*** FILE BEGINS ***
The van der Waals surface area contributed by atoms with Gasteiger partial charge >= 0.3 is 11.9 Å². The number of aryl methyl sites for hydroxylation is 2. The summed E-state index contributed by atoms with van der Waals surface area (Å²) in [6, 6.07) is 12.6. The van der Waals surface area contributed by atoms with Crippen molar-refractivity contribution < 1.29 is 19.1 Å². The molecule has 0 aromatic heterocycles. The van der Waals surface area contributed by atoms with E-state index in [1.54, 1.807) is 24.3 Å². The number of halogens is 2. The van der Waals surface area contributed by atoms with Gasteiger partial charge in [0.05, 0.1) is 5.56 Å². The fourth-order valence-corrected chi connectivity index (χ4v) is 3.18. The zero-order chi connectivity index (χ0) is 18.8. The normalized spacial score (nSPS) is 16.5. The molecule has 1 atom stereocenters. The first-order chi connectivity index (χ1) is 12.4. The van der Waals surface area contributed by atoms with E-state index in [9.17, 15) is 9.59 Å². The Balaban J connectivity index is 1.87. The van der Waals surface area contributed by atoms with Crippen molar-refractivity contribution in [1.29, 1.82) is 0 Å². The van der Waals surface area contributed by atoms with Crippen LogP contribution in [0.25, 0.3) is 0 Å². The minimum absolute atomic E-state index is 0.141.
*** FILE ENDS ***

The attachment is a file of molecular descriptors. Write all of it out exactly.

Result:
The van der Waals surface area contributed by atoms with Gasteiger partial charge >= 0.3 is 11.9 Å². The number of aryl methyl sites for hydroxylation is 2. The summed E-state index contributed by atoms with van der Waals surface area (Å²) in [6, 6.07) is 12.6. The van der Waals surface area contributed by atoms with Crippen molar-refractivity contribution < 1.29 is 19.1 Å². The molecule has 0 aromatic heterocycles. The van der Waals surface area contributed by atoms with E-state index in [1.54, 1.807) is 24.3 Å². The number of halogens is 2. The van der Waals surface area contributed by atoms with Gasteiger partial charge in [0.05, 0.1) is 5.56 Å². The fourth-order valence-corrected chi connectivity index (χ4v) is 3.18. The zero-order chi connectivity index (χ0) is 18.8. The normalized spacial score (nSPS) is 16.5. The molecule has 1 atom stereocenters. The first-order chi connectivity index (χ1) is 12.4. The van der Waals surface area contributed by atoms with E-state index in [9.17, 15) is 9.59 Å². The Balaban J connectivity index is 1.87. The van der Waals surface area contributed by atoms with Crippen molar-refractivity contribution in [1.29, 1.82) is 0 Å². The van der Waals surface area contributed by atoms with Crippen LogP contribution in [0.25, 0.3) is 0 Å². The minimum absolute atomic E-state index is 0.141.